Doctors expect to treat hunters for tree stand falls during deer - KFVS12 News & Weather Cape Girardeau, Carbondale, Poplar Bluff

Doctors expect to treat hunters for tree stand falls during deer season

(Source: Nichole Cartmell/KFVS) (Source: Nichole Cartmell/KFVS)

About 500,000 Missourians deer hunt each year.

Many hunters use elevated tree stands to provide a clearer view during hunting.

However, the leading cause of injury to hunters has nothing to do with the firearms they carry, but rather from the tree stands they climb.

Doctor Jacob Quick is a trauma surgeon for the University of Missouri Health Care System, and also an avid hunter.

He says the number of tree stand falls will likely rise.

"As a trauma surgeon, I’m also part of a team that treats about 40 patients each year with hunting-related injuries, and most are caused by falls from tree stands," Quick said. "We’ve recently treated a few hunters for serious injuries sustained from these types of falls, and we anticipate that number rising, especially during the popular firearms season."

Tree stands are placed at least 15 feet off the ground.

However, Quick says a fall from even 10 feet can be devastating.

"This can cause serious injuries to the head, neck and spine that may result in paralysis or even death,” Quick said.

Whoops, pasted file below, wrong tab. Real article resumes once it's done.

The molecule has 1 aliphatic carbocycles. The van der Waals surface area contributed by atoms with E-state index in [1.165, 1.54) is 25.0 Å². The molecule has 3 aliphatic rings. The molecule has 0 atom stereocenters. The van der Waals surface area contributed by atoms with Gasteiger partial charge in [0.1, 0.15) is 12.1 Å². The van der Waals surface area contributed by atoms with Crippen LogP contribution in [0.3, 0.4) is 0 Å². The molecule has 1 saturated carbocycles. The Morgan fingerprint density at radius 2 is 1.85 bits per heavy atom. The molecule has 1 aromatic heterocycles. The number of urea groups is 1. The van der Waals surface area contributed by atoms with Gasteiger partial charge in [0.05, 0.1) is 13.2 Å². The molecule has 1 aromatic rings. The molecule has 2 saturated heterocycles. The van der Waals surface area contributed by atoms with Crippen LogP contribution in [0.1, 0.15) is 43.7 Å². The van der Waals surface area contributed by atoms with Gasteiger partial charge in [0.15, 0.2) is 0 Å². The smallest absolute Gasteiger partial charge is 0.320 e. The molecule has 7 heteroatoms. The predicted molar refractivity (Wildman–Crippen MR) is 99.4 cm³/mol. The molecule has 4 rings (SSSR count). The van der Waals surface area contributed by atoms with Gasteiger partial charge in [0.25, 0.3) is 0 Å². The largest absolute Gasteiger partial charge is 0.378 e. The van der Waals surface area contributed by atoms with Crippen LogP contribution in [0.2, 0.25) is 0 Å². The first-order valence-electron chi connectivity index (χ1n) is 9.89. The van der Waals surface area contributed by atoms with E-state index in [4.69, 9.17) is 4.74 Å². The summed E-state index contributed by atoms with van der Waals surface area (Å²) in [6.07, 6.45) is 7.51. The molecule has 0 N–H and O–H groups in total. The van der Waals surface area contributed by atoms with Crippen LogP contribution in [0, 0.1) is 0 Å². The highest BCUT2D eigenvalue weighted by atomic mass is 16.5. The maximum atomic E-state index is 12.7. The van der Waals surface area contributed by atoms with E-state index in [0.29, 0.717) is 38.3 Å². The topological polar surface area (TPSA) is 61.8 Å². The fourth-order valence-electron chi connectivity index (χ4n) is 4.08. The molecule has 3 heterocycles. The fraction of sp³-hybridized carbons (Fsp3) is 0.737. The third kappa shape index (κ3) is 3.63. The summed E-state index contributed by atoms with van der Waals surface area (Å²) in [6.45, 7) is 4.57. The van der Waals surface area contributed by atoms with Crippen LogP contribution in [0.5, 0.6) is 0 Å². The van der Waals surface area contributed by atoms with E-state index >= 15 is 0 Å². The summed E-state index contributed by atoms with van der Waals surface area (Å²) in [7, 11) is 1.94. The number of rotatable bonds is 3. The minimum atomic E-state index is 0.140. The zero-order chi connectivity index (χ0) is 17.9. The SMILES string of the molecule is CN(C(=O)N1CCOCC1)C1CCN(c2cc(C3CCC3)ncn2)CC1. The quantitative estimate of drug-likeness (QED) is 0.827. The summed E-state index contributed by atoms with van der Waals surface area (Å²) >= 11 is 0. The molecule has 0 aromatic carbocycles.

According to Quick, tree stand falls are typically caused by improper safety procedures, such as attempting to climb up or down a ladder one-handed while carrying gear in the other.

However, use of a proper safety harness would prevent most fall injuries.

Here are some safety tips to follow:

  • Practice with your stand at ground level, gradually going higher. Several Conservation Department shooting ranges and outdoor education centers have practice poles for free public use.
  • Use proper procedures for securing the stand to a tree.
  • Read the warnings and instructions from the stand manufacturer before each season.
  • Use only stands meeting the standards of the Treestand Manufacturers Association (TMA) rated for your weight and all your equipment you wear or have with you on the stand.
  • Always use a safety harness that meets TMA standards and is rated for your weight and any gear you wear.
  • Attach your safety harness to the tree from when you leave the ground, throughout the hunt and when you descend to the ground.
  • Always position yourself so that you step down onto your tree stand to test its stability.
  • Never climb into a tree with a loaded gun or arrow ready to shoot.
  • Always use a haul line to raise or lower your gear, including unloaded firearms, bows and arrows.

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